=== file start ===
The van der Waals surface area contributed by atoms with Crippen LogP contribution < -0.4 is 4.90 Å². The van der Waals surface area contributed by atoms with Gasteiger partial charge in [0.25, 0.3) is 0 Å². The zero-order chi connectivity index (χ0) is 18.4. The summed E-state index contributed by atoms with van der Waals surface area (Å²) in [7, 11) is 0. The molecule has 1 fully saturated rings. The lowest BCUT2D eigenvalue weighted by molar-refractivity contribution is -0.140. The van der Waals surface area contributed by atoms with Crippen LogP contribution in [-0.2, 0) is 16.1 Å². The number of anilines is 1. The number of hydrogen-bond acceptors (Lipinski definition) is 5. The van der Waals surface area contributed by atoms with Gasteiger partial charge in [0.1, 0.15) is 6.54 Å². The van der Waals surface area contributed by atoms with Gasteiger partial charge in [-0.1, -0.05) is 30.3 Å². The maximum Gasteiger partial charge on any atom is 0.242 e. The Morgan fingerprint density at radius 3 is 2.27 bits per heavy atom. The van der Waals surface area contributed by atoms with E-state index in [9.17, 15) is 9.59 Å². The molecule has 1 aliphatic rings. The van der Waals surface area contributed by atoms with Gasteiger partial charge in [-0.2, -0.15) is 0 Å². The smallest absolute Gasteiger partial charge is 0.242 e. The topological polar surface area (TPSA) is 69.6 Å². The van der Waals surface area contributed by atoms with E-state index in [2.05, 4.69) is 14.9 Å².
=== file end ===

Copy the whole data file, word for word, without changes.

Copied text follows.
The van der Waals surface area contributed by atoms with Crippen LogP contribution < -0.4 is 4.90 Å². The van der Waals surface area contributed by atoms with Gasteiger partial charge in [0.25, 0.3) is 0 Å². The zero-order chi connectivity index (χ0) is 18.4. The summed E-state index contributed by atoms with van der Waals surface area (Å²) in [7, 11) is 0. The molecule has 1 fully saturated rings. The lowest BCUT2D eigenvalue weighted by molar-refractivity contribution is -0.140. The van der Waals surface area contributed by atoms with Crippen LogP contribution in [-0.2, 0) is 16.1 Å². The number of anilines is 1. The number of hydrogen-bond acceptors (Lipinski definition) is 5. The van der Waals surface area contributed by atoms with Gasteiger partial charge in [0.1, 0.15) is 6.54 Å². The van der Waals surface area contributed by atoms with Gasteiger partial charge in [-0.1, -0.05) is 30.3 Å². The maximum Gasteiger partial charge on any atom is 0.242 e. The Morgan fingerprint density at radius 3 is 2.27 bits per heavy atom. The van der Waals surface area contributed by atoms with E-state index in [9.17, 15) is 9.59 Å². The molecule has 1 aliphatic rings. The van der Waals surface area contributed by atoms with Gasteiger partial charge in [-0.2, -0.15) is 0 Å². The smallest absolute Gasteiger partial charge is 0.242 e. The topological polar surface area (TPSA) is 69.6 Å². The van der Waals surface area contributed by atoms with E-state index in [2.05, 4.69) is 14.9 Å².